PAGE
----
Transmission filter 104 shapes the transmitted signal and reduces out-of-band signal components. A cyclic prefix can be added before the transmission filter 104 to add separation between symbols in order to help the receiver to eliminate the inter-symbol interference. Buffer 106 stores the filtered samples for transmission. The D/A converter of analog front-end 44 converts the samples to analog signals. Those analog signals are filtered, amplified and coupled to the telephone line via hybrid 91.

At the central office, clock control 58 receives burst clock 56 (also referred to as TCM-ISDN timing reference or TTR) from the central office TCM-ISDN burst-timing control circuit. The TTR is used to lock the ATU-C local clock frequency, which controls the ATU-C A/D and D/A sampling rates, and the transmitter and receiver symbol rates. The ATU-C transmitter also checks the phase of the system TTR, and locks its hyperframe window to the TTR. At the ATU-R, the receiver tracks the received signal from ATU-C transmitter, and locks the local clock to the ATU-C's clock frequency. ATU-R also detects the hyperframe pattern from the received signal from the ATU-C, and aligns its symbol counter to the hyperframe pattern (hyperframe alignment). The symbol counter is used to track the symbol index, and is incremented by 1 for each symbol. The counter is reset to zero when it reaches 345.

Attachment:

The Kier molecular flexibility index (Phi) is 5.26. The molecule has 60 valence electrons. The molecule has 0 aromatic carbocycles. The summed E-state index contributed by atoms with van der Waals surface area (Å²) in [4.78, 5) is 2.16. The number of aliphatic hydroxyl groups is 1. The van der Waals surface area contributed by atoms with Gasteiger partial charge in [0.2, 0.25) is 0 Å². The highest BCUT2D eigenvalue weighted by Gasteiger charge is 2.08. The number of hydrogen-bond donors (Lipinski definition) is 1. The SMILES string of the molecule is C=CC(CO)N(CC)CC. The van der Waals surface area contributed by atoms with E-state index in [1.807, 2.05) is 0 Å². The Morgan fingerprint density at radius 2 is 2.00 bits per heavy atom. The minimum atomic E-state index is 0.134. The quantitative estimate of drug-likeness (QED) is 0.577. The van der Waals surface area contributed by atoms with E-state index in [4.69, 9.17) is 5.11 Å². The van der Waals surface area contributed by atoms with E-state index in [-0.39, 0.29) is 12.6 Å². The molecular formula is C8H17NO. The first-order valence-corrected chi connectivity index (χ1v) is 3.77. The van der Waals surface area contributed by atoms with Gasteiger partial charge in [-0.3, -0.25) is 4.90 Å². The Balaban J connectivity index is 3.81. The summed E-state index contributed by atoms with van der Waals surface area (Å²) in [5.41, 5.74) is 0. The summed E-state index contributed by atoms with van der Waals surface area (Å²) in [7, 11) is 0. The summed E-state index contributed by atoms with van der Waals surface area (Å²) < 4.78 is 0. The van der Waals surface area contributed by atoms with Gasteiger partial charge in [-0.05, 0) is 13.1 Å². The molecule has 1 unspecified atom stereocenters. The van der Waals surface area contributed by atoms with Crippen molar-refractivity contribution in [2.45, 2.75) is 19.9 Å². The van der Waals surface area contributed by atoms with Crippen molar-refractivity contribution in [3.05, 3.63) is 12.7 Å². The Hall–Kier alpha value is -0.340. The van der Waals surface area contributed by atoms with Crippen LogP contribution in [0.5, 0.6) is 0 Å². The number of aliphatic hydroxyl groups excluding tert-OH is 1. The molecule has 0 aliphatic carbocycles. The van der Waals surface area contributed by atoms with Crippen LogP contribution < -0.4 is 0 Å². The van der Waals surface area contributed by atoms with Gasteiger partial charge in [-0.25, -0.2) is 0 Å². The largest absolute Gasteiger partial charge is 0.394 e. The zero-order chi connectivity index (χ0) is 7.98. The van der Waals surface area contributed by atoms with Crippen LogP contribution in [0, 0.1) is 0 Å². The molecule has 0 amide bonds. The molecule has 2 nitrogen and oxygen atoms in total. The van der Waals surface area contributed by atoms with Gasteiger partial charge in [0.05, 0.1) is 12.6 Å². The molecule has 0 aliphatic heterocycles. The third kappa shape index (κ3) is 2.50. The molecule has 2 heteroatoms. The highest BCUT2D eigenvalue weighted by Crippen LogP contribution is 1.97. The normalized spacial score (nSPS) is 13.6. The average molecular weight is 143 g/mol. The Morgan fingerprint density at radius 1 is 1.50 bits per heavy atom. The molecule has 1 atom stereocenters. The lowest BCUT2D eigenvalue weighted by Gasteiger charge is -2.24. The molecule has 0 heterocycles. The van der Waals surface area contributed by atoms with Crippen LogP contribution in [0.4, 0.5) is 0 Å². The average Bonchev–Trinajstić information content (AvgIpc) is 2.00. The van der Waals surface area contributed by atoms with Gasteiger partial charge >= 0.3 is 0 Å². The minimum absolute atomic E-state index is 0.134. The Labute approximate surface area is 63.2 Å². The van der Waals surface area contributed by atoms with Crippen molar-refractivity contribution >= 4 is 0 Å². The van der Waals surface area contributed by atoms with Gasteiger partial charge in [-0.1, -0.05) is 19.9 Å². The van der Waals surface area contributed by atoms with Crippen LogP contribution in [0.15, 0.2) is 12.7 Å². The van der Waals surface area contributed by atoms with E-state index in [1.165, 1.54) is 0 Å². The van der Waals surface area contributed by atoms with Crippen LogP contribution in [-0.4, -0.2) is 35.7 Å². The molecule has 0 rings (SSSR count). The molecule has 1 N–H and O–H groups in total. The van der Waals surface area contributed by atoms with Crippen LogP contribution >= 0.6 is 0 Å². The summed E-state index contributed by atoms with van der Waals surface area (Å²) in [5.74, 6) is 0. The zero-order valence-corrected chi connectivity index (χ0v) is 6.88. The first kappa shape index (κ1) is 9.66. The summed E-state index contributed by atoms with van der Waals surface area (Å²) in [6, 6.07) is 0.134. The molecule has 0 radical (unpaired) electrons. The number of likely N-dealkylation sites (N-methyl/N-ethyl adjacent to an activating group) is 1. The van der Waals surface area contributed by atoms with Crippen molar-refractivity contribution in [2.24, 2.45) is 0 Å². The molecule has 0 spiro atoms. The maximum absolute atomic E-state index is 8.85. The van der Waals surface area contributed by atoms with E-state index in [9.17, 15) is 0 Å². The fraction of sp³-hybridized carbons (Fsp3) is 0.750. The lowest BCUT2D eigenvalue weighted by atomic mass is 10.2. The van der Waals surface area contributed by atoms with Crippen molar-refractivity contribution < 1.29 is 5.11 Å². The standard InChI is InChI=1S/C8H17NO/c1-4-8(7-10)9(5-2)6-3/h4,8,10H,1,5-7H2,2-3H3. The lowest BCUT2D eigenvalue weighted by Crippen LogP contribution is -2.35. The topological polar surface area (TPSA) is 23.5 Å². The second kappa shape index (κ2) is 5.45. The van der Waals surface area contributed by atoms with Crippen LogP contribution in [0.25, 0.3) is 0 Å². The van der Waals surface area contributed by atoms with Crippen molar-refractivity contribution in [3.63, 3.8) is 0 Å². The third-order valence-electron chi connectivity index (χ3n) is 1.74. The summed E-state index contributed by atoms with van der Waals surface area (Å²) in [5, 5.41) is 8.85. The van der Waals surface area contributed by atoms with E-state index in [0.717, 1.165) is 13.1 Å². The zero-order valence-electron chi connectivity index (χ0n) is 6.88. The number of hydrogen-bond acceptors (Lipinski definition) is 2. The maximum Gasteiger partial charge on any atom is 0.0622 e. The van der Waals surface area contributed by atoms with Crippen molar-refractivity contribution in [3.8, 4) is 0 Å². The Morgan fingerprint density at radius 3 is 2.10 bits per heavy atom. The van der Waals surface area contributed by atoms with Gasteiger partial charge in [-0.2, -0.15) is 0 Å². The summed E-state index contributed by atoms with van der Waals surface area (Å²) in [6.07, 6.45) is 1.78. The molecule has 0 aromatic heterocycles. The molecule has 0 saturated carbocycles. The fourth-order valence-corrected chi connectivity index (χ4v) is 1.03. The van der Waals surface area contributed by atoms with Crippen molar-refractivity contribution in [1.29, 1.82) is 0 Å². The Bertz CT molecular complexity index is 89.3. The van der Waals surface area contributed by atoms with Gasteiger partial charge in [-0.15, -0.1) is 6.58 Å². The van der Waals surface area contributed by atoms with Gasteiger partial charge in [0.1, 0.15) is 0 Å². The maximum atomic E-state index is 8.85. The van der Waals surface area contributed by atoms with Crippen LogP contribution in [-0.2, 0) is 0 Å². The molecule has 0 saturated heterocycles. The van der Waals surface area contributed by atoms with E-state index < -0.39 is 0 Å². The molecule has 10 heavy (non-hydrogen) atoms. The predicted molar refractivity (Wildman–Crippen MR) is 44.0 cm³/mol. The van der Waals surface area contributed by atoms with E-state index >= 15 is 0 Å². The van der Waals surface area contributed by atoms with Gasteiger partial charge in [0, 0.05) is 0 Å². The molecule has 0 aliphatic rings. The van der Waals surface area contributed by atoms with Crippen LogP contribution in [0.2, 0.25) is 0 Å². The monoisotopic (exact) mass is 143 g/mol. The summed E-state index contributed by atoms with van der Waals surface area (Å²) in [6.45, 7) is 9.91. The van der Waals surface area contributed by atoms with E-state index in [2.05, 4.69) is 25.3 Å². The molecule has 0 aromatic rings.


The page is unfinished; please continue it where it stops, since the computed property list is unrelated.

Receiver 92 includes an A/D buffer 107, a time-domain equalizer (TEQ) 108, an Fast Fourier Transform (FFT) demodulator 110, a frequency-domain equalizer (FEQ) 113, a symbol decision block 114, a symbol-to-bit decoder 116, a receiver rate converter 118, a descrambler 120 and the receiver buffer 122. A/D buffer 107 receives the digital signal from the A/D converter of analog front-end 44. TEQ 108 compensates for channel distortion in the time-domain such that the combined impulse response of the communication channel and TEQ 108 is within the length of the cyclic prefix. FFT demodulator 110, which is coupled to TEQ 108, separates and demodulates all the sub-channels. The cyclic prefix is removed after TEQ 108.